Case Study involving dementia
A 73‐year‐old Caucasian male presented to the Hamilton
General Hospital Emergency Room with confusion, slurred
speech, lower extremity weakness and gait ataxia. According to
the patient’s family, his symptoms began five years prior to this
episode, when they noticed behavioral changes. He became aloof
and introverted. He also complained of ‘ringing’ in his ears. An
auditory examination at that time demonstrated hearing loss, for
which he started wearing hearing aids. Subsequently, there was a
progressive decline in his functional mobility and other activities
of daily living.
Upon physical examination, the patient was uncooperative.
He had a short attention span with brief moments where he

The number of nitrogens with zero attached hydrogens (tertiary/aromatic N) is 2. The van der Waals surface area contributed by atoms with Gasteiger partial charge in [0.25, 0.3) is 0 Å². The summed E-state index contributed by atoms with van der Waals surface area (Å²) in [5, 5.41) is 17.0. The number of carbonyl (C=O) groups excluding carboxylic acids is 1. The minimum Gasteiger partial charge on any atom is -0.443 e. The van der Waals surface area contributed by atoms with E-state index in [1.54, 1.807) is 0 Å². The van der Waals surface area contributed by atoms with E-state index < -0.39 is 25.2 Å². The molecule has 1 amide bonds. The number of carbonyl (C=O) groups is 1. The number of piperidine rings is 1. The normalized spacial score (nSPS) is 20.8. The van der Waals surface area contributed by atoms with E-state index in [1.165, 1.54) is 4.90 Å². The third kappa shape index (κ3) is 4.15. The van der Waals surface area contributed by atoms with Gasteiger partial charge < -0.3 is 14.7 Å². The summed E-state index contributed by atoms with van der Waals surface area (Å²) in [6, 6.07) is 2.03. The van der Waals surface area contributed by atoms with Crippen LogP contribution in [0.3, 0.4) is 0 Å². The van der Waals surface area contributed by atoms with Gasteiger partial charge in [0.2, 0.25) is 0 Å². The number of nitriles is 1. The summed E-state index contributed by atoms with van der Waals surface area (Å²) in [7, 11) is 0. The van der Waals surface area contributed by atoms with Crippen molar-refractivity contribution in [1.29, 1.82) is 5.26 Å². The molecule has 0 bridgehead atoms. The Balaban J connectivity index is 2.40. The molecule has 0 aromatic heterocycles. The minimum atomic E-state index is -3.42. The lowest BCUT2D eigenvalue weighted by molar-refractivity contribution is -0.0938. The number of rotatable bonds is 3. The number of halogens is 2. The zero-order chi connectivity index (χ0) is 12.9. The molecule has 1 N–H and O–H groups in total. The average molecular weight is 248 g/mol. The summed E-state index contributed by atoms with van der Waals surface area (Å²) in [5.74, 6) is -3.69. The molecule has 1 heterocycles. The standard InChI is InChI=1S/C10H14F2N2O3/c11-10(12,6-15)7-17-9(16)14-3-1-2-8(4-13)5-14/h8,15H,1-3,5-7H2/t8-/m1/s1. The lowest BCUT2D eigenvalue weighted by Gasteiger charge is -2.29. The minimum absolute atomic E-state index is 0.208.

demonstrated mental competence. A Folstein mini mental status
exam revealed baseline cognitive decline most likely due to his
dementia (13/30). The cranial nerves examination demonstrated
bilateral hearing loss. He had lower extremity weakness (more
pronounced on the right than on the left), hyper‐reflexia and
Babinski sign bilaterally. No sensory deficits were noted.
Disdiadokokinesia, finger‐nose and heel‐shin dysmetria wer